Pix

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Last year when harvesting onions our French neighbour mentioned the number of papery external layers on onions - the more of them the harder the winter - but again I think maybe the growing conditions through the summer - ie plenty of rain to swell the hips, grain, onion layers - is more likely - but these old wives tales are delightful and worth checking out after the event?
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[quote user="Pads"]Chris you do surprise me I thought you would believe in this !! I do and can see small signs of it everywhere, nothing that would stand up in court , but just little signs that I have noticed from living in the country for a long time, One of which is the squirrels , last year there did a last miniute run around for the acorns and nuts from my hedgrows around here.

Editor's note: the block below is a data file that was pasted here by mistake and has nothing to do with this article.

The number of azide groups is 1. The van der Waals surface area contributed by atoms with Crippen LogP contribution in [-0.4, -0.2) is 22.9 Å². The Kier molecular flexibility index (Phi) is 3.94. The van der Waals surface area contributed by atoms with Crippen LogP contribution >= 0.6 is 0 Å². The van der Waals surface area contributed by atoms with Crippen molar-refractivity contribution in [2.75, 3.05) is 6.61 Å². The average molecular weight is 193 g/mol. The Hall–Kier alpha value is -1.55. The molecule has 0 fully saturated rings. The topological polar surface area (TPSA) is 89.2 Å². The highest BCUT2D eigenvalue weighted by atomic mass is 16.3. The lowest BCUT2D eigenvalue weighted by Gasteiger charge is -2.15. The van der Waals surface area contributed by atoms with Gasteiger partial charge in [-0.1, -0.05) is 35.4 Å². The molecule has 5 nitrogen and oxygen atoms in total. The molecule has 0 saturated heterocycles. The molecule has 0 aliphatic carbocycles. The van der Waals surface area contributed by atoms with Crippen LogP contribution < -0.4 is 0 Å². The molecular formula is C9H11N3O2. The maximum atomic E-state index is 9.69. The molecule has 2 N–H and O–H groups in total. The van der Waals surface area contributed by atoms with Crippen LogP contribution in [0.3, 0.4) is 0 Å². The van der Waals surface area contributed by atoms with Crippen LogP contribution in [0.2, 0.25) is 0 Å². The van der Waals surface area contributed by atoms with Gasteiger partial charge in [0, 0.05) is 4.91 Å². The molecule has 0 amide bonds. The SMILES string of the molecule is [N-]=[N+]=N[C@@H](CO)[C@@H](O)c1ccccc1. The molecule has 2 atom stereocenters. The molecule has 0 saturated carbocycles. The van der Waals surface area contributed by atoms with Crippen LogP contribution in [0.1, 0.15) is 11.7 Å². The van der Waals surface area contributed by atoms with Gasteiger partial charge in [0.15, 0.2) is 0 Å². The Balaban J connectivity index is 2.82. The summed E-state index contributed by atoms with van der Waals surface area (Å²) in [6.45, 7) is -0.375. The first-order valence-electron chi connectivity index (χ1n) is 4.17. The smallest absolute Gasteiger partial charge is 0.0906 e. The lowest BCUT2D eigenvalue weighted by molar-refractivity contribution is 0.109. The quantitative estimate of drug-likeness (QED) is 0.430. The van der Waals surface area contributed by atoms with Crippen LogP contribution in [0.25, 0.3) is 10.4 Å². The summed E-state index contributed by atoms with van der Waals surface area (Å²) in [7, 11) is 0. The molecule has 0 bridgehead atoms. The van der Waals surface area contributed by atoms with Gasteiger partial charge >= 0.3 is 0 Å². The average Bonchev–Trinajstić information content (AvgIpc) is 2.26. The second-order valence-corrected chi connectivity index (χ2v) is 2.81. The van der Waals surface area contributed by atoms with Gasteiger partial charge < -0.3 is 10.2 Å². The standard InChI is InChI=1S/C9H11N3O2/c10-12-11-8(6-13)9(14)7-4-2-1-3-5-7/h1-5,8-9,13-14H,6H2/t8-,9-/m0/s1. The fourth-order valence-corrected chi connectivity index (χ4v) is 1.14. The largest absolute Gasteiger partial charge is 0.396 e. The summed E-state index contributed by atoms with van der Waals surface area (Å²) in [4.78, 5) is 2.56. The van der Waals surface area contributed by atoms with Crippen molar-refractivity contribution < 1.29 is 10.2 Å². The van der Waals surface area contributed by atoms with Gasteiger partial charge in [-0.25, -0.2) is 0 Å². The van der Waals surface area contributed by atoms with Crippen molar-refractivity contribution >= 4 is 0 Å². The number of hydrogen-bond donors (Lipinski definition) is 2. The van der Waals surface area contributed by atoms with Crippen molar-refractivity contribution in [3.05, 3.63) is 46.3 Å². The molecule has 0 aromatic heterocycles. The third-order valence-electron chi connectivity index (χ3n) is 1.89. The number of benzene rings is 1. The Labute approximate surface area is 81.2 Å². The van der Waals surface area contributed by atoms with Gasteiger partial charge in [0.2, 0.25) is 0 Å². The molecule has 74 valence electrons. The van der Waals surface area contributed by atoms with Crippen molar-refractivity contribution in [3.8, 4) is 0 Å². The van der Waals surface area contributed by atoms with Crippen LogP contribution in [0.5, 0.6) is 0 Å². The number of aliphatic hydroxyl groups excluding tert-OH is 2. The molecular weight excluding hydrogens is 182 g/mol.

Last year it stayed warm well into the traditional winter period, so the squirrels had no trigger to start hoarding until the temperature dropped - then it was a very quick affair until they went into hibernation.

This year they have been carrying and hoarding for at least 5/6 weeks and the headges are stripped bare, no hazel nuts for me this year,

Its been a longer and much cooler autumn (satrted in July for some) so plenty of triggers for the squirrels to start fattening up.

the hips are larger and more of, and most of the wildlife in my garden have gone to ground ,

'cos it's cold - we had a daytime high of -6° over the weekend.  Even I wanted to stay inside in the warm.

where as we still had toads , hedgehogs more birds ect well into decembre last year.

As I said triggered by actual temperature and not by any foreboding of what is to come.

Also I have noticed the wildflowers that are in abundance during spring and summer are different each year,

Again this is a past and current weather effect.